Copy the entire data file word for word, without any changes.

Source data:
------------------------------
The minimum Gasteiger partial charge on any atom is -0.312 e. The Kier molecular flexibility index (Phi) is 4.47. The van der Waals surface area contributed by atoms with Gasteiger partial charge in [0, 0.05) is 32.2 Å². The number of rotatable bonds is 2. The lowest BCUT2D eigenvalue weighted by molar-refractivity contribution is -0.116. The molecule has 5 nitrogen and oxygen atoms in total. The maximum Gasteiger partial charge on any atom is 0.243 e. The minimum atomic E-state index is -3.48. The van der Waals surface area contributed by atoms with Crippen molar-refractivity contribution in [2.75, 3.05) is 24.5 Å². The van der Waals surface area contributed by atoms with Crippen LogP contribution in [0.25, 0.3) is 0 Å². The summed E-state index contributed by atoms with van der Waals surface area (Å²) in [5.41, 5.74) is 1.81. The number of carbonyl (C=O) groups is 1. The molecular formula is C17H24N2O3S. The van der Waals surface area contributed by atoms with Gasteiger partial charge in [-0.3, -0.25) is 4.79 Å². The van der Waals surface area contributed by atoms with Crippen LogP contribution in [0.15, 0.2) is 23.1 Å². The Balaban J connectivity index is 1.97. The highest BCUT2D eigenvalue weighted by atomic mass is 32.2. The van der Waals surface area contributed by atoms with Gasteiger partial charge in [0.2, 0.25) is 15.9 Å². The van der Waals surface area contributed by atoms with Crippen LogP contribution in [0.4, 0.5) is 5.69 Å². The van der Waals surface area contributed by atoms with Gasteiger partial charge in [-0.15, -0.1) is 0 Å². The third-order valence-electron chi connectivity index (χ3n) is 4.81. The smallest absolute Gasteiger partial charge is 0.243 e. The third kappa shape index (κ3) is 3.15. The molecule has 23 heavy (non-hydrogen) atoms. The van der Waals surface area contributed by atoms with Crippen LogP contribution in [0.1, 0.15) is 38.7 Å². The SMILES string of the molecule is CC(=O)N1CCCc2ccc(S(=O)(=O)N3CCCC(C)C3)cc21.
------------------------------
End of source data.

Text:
The minimum Gasteiger partial charge on any atom is -0.312 e. The Kier molecular flexibility index (Phi) is 4.47. The van der Waals surface area contributed by atoms with Gasteiger partial charge in [0, 0.05) is 32.2 Å². The number of rotatable bonds is 2. The lowest BCUT2D eigenvalue weighted by molar-refractivity contribution is -0.116. The molecule has 5 nitrogen and oxygen atoms in total. The maximum Gasteiger partial charge on any atom is 0.243 e. The minimum atomic E-state index is -3.48. The van der Waals surface area contributed by atoms with Crippen molar-refractivity contribution in [2.75, 3.05) is 24.5 Å². The van der Waals surface area contributed by atoms with Crippen LogP contribution in [0.25, 0.3) is 0 Å². The summed E-state index contributed by atoms with van der Waals surface area (Å²) in [5.41, 5.74) is 1.81. The number of carbonyl (C=O) groups is 1. The molecular formula is C17H24N2O3S. The van der Waals surface area contributed by atoms with Gasteiger partial charge in [-0.3, -0.25) is 4.79 Å². The van der Waals surface area contributed by atoms with Crippen LogP contribution in [0.15, 0.2) is 23.1 Å². The Balaban J connectivity index is 1.97. The highest BCUT2D eigenvalue weighted by atomic mass is 32.2. The van der Waals surface area contributed by atoms with Gasteiger partial charge in [0.2, 0.25) is 15.9 Å². The van der Waals surface area contributed by atoms with Crippen LogP contribution in [0.4, 0.5) is 5.69 Å². The van der Waals surface area contributed by atoms with Gasteiger partial charge in [-0.15, -0.1) is 0 Å². The third-order valence-electron chi connectivity index (χ3n) is 4.81. The smallest absolute Gasteiger partial charge is 0.243 e. The third kappa shape index (κ3) is 3.15. The molecule has 23 heavy (non-hydrogen) atoms. The van der Waals surface area contributed by atoms with Crippen LogP contribution in [0.1, 0.15) is 38.7 Å². The SMILES string of the molecule is CC(=O)N1CCCc2ccc(S(=O)(=O)N3CCCC(C)C3)cc21.